Random Art Space is tucked down a lane of Ming and Qing-dynasty buildings in Hangzhou’s Shangcheng District.
On the ground floor is the cafe, called Ceremorning, while up on the first floor is an exhibition space called Random Play, which will showcase pieces from independent designers.
To visually create a “vertical relationship” between the two spaces, the practice has finished them both in the same colour and material palette.
“Under the relatively unified design concepts and architectural elements, the project highlights the interdependence of the two sub-brands,” explained Air.
The Ceremorning cafe is anchored by a chunky concave partition that’s lined with strips of Canadian oakwood. It curves around a trio of original timber pillars that the practice didn’t want to disturb.
“Canadian oak was chosen as the major material as we consider it relatively more sustainable,” said practice founders Xin Liu and Jie Su
“Firstly for its long term durability, and secondly, it causes less waste as most of the offcuts can be alternatively reused in smaller-scale projects,” they told Dezeen.
Oakwood has also been used to craft the base of the main counter where customers place their orders and the low-lying cabinetry in the service area where staff prep drinks.
Upper cupboards are made from white Corian, complementing the white high-counter that runs down the centre of the space.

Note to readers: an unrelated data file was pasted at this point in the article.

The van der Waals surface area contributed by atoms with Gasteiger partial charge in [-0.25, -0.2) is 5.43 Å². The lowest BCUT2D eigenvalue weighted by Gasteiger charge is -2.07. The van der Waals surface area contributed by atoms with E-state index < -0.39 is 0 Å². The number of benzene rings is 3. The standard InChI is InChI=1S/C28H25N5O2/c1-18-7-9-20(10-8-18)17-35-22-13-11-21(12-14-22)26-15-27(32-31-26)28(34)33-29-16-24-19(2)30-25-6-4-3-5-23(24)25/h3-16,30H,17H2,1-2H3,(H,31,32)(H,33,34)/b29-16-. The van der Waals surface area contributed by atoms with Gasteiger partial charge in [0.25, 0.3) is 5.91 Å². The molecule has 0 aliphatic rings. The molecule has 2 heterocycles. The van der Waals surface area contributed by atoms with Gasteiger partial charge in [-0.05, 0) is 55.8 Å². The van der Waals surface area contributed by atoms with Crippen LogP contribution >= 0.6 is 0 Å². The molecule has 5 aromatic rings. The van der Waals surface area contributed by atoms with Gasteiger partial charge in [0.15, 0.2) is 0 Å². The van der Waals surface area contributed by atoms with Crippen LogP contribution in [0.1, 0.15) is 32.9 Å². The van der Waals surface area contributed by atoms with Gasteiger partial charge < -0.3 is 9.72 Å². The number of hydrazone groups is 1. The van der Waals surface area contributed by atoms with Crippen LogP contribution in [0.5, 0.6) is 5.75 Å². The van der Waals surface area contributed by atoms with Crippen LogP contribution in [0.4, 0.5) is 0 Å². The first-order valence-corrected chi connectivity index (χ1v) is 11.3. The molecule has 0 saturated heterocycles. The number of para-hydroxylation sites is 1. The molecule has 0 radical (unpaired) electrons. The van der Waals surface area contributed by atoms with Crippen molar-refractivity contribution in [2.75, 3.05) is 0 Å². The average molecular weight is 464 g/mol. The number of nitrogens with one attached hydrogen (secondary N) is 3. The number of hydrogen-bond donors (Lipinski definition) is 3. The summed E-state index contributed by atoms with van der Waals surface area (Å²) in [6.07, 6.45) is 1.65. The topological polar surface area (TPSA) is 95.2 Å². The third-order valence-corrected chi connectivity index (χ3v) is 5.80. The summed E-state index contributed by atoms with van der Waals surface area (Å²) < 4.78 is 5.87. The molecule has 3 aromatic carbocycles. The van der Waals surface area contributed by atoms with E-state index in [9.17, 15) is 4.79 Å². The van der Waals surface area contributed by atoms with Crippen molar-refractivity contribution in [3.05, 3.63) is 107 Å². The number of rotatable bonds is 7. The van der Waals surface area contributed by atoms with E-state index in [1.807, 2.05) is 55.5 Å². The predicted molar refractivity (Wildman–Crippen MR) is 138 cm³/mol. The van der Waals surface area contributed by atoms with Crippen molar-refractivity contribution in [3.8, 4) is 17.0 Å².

The extensive use of oak continues in Random Play on the first floor, where planks of the wood line the floor and slatted panels run across the ceiling.
Oak has also been employed to make a curved wall in-built with rows of shelving. Most pieces will be displayed here, but the practice still wanted to “divide and layer-up” the space.
Circle and rectangle-shaped screens have been dangled from the ceiling, while an undulating timber wall has been built at the rear of the space and mounted with additional shelves.
Pillars and roof beams have been painted jet black to match those downstairs.
At this level there is also Gallery 1 x 1, a one-square-metre area that will be dedicated to spotlighting singular design objects or artworks.
The practice also designed Random Art Space’s exterior. A gridded oak framework has been erected in front of the windows and slim ribbons of oak have been used to form a wooden version of a Noren – a traditional Japanese fabric divider.
It furls up at one corner so that it appears to be blowing in the wind.
Other small but striking galleries in China include Single Person in Shanghai, which displays vintage design objects.
Its interior is meant to resemble a cave – walls are washed with earth-tone plaster, and exhibition spaces are set at a lower level so that visitors feel like they’re descending from street level.
Photography is by Chen Hao unless stated otherwise.
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